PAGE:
Psycho: The name's Francis Soyer, but everybody calls me Psycho. Any of you guys call me Francis, and I'll kill you.Leon: Ooooooh.Psycho: You just made the list, buddy. And I don't like nobody touching my stuff. So just keep your meat-hooks off. If I catch any of you guys in my stuff, I'll kill you. Also, I don't like nobody touching me. Now, any of you homos touch me, and I'll kill you.Sergeant Hulka: Lighten up, Francis.
Saturday, January 03, 2009
Friday, January 02, 2009
1,000th Anniversary of the Adherents of the Religion of Peace’s destruction of Jerusalem’s Church of the Holy Sepulchre
Two-thousand-nine is the 2,000th anniversary of one of the most important battles in European history. September 11, A.D. 9 saw the conclusion the three-day Battle of the Teutoburg Forest between the Roman legions of Augustus Caesar under the command of Publius Quinctilius Varus and the Germanic tribes under the leadership of the Roman-trained Arminius or Hermann the German. Caught over extended and, more importantly, over confident, Varus was ambushed in a heavily wooded area and cut down along with three legions and auxiliary troops, about 20,000 troops in all.
According to the Roman historian Suetonius in his Lives of the Twelve Caesars, Augustus was so traumatized by the defeat that until his death in A.D. 14 at the age of 77, he would often cry out Quintili Vare, legiones redde! ('Quintilius Varus, give me back my legions!'). Moreover, to place an unmistakable exclamation point on the taboo associated with the shameful defeat, the three legionary numbers (XVII, XVIII and XIX) were never used again by the Romans for any of their armies, unlike other legions that were restructured — a case unique in Roman history.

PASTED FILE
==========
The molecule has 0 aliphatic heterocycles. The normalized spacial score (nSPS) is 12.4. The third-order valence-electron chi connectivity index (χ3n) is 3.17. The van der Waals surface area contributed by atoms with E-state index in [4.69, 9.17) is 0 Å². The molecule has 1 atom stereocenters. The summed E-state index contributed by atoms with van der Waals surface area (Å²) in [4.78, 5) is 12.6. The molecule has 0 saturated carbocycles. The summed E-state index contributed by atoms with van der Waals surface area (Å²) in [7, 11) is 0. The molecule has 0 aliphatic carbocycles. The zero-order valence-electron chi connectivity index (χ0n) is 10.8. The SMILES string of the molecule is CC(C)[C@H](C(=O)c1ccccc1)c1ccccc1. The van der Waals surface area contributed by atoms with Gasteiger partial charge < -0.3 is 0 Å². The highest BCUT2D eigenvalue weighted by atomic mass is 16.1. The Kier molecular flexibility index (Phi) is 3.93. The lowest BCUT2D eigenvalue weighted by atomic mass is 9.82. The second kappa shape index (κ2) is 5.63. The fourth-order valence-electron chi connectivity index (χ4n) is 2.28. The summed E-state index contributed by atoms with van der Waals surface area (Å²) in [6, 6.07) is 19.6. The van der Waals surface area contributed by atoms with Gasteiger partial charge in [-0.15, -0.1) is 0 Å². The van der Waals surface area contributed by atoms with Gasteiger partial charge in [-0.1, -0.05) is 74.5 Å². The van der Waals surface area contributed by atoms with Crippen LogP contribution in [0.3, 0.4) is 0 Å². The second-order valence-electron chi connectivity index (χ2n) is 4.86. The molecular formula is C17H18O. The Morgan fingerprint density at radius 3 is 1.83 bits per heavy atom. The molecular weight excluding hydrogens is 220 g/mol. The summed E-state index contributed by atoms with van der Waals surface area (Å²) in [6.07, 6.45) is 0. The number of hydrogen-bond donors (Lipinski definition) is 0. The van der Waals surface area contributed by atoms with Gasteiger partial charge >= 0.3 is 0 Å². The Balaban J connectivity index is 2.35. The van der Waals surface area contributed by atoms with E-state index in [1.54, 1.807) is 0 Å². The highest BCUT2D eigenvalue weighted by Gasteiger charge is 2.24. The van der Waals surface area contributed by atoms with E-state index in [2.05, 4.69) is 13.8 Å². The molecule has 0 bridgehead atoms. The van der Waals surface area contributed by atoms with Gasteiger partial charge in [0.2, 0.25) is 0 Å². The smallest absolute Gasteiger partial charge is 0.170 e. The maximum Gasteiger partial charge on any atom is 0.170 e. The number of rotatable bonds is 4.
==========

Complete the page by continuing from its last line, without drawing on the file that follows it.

The great loss caused Augustus to abandon his goal of establishing the Elbe River as the empire’s permanent frontier and withdrew to the Rhine River to mark the boundary between the Latin and German speaking worlds. Ever since, the French and Germans have been disputing Augustus’ settlement to the detriment of Europeans and the whole world for almost two millennia.
For the Romans, the Rhine border was defensible and held for 400 years until New Year’s Eve A.D. 406. On that momentous night, the Rhine froze over solid allowing a motley group of Vandals, Alans and Suebians to simply walk across at Mainz, initiation the beginning of the end for the Roman Empire in the West. Within three years, the Visigoths sack Rome itself accelerating a decline that ends in A.D. 476 with the cessation of the use of the title “Emperor of the Romans” in the West until the Frank Charlemagne revives the office in the year 800.